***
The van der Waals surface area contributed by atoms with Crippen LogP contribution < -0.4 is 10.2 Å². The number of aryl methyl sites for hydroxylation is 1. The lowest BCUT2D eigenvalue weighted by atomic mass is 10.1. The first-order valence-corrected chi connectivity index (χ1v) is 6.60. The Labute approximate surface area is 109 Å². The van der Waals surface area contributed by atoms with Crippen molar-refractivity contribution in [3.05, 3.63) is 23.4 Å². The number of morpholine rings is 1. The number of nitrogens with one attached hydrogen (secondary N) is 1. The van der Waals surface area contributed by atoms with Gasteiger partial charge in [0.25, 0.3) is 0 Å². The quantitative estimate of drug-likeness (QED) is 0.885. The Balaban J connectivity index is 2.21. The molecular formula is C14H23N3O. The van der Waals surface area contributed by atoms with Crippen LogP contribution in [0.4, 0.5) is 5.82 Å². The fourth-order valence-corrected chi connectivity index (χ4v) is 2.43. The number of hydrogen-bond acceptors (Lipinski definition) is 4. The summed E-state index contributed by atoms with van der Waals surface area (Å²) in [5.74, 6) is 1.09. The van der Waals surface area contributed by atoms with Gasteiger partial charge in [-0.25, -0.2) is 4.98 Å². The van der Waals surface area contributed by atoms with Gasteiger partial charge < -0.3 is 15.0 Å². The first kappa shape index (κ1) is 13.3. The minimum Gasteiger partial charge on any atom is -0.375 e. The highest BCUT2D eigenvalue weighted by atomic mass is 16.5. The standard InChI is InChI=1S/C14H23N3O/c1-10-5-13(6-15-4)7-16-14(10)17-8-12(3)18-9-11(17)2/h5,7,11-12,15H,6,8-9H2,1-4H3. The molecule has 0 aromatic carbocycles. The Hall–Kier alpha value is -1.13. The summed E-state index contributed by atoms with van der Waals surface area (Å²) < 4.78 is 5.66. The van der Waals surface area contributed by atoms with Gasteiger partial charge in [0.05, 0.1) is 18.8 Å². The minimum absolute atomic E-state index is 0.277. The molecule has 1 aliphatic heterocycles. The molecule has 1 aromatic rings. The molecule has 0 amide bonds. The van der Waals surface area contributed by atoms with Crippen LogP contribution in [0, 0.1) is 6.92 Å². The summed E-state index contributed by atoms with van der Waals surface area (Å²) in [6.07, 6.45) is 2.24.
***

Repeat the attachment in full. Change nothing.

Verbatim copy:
The van der Waals surface area contributed by atoms with Crippen LogP contribution < -0.4 is 10.2 Å². The number of aryl methyl sites for hydroxylation is 1. The lowest BCUT2D eigenvalue weighted by atomic mass is 10.1. The first-order valence-corrected chi connectivity index (χ1v) is 6.60. The Labute approximate surface area is 109 Å². The van der Waals surface area contributed by atoms with Crippen molar-refractivity contribution in [3.05, 3.63) is 23.4 Å². The number of morpholine rings is 1. The number of nitrogens with one attached hydrogen (secondary N) is 1. The van der Waals surface area contributed by atoms with Gasteiger partial charge in [0.25, 0.3) is 0 Å². The quantitative estimate of drug-likeness (QED) is 0.885. The Balaban J connectivity index is 2.21. The molecular formula is C14H23N3O. The van der Waals surface area contributed by atoms with Crippen LogP contribution in [0.4, 0.5) is 5.82 Å². The fourth-order valence-corrected chi connectivity index (χ4v) is 2.43. The number of hydrogen-bond acceptors (Lipinski definition) is 4. The summed E-state index contributed by atoms with van der Waals surface area (Å²) in [5.74, 6) is 1.09. The van der Waals surface area contributed by atoms with Gasteiger partial charge in [-0.25, -0.2) is 4.98 Å². The van der Waals surface area contributed by atoms with Gasteiger partial charge < -0.3 is 15.0 Å². The first kappa shape index (κ1) is 13.3. The minimum Gasteiger partial charge on any atom is -0.375 e. The highest BCUT2D eigenvalue weighted by atomic mass is 16.5. The standard InChI is InChI=1S/C14H23N3O/c1-10-5-13(6-15-4)7-16-14(10)17-8-12(3)18-9-11(17)2/h5,7,11-12,15H,6,8-9H2,1-4H3. The molecule has 0 aromatic carbocycles. The Hall–Kier alpha value is -1.13. The summed E-state index contributed by atoms with van der Waals surface area (Å²) < 4.78 is 5.66. The van der Waals surface area contributed by atoms with Gasteiger partial charge in [0.05, 0.1) is 18.8 Å². The minimum absolute atomic E-state index is 0.277. The molecule has 1 aliphatic heterocycles. The molecule has 1 aromatic rings. The molecule has 0 amide bonds. The van der Waals surface area contributed by atoms with Crippen LogP contribution in [0, 0.1) is 6.92 Å². The summed E-state index contributed by atoms with van der Waals surface area (Å²) in [6.07, 6.45) is 2.24.